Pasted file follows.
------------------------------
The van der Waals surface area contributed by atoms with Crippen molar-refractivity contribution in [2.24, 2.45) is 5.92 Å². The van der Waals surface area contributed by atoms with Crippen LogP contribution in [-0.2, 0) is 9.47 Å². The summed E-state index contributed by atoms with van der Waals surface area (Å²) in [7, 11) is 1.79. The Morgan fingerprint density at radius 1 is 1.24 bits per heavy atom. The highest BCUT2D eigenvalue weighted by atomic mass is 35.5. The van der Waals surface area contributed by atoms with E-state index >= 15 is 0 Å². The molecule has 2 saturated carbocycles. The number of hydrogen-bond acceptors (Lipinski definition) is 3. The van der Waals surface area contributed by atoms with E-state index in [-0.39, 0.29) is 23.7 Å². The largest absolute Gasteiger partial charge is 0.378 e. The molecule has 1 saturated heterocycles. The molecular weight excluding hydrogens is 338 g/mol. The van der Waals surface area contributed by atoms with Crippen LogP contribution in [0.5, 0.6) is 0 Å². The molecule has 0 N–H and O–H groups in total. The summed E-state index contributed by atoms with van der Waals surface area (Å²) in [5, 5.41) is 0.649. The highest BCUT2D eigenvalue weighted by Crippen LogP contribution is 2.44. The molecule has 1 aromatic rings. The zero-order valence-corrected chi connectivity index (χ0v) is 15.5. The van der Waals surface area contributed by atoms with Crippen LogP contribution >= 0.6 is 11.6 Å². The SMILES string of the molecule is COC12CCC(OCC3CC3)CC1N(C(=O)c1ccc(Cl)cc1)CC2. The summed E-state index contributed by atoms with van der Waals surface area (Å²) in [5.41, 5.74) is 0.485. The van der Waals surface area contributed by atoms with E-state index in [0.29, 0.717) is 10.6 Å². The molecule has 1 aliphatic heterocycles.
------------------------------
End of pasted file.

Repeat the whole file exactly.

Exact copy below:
The van der Waals surface area contributed by atoms with Crippen molar-refractivity contribution in [2.24, 2.45) is 5.92 Å². The van der Waals surface area contributed by atoms with Crippen LogP contribution in [-0.2, 0) is 9.47 Å². The summed E-state index contributed by atoms with van der Waals surface area (Å²) in [7, 11) is 1.79. The Morgan fingerprint density at radius 1 is 1.24 bits per heavy atom. The highest BCUT2D eigenvalue weighted by atomic mass is 35.5. The van der Waals surface area contributed by atoms with E-state index >= 15 is 0 Å². The molecule has 2 saturated carbocycles. The number of hydrogen-bond acceptors (Lipinski definition) is 3. The van der Waals surface area contributed by atoms with E-state index in [-0.39, 0.29) is 23.7 Å². The largest absolute Gasteiger partial charge is 0.378 e. The molecule has 1 saturated heterocycles. The molecular weight excluding hydrogens is 338 g/mol. The van der Waals surface area contributed by atoms with Crippen LogP contribution in [0.5, 0.6) is 0 Å². The molecule has 0 N–H and O–H groups in total. The summed E-state index contributed by atoms with van der Waals surface area (Å²) in [5, 5.41) is 0.649. The highest BCUT2D eigenvalue weighted by Crippen LogP contribution is 2.44. The molecule has 1 aromatic rings. The zero-order valence-corrected chi connectivity index (χ0v) is 15.5. The van der Waals surface area contributed by atoms with Crippen LogP contribution >= 0.6 is 11.6 Å². The SMILES string of the molecule is COC12CCC(OCC3CC3)CC1N(C(=O)c1ccc(Cl)cc1)CC2. The summed E-state index contributed by atoms with van der Waals surface area (Å²) in [5.41, 5.74) is 0.485. The van der Waals surface area contributed by atoms with E-state index in [0.29, 0.717) is 10.6 Å². The molecule has 1 aliphatic heterocycles.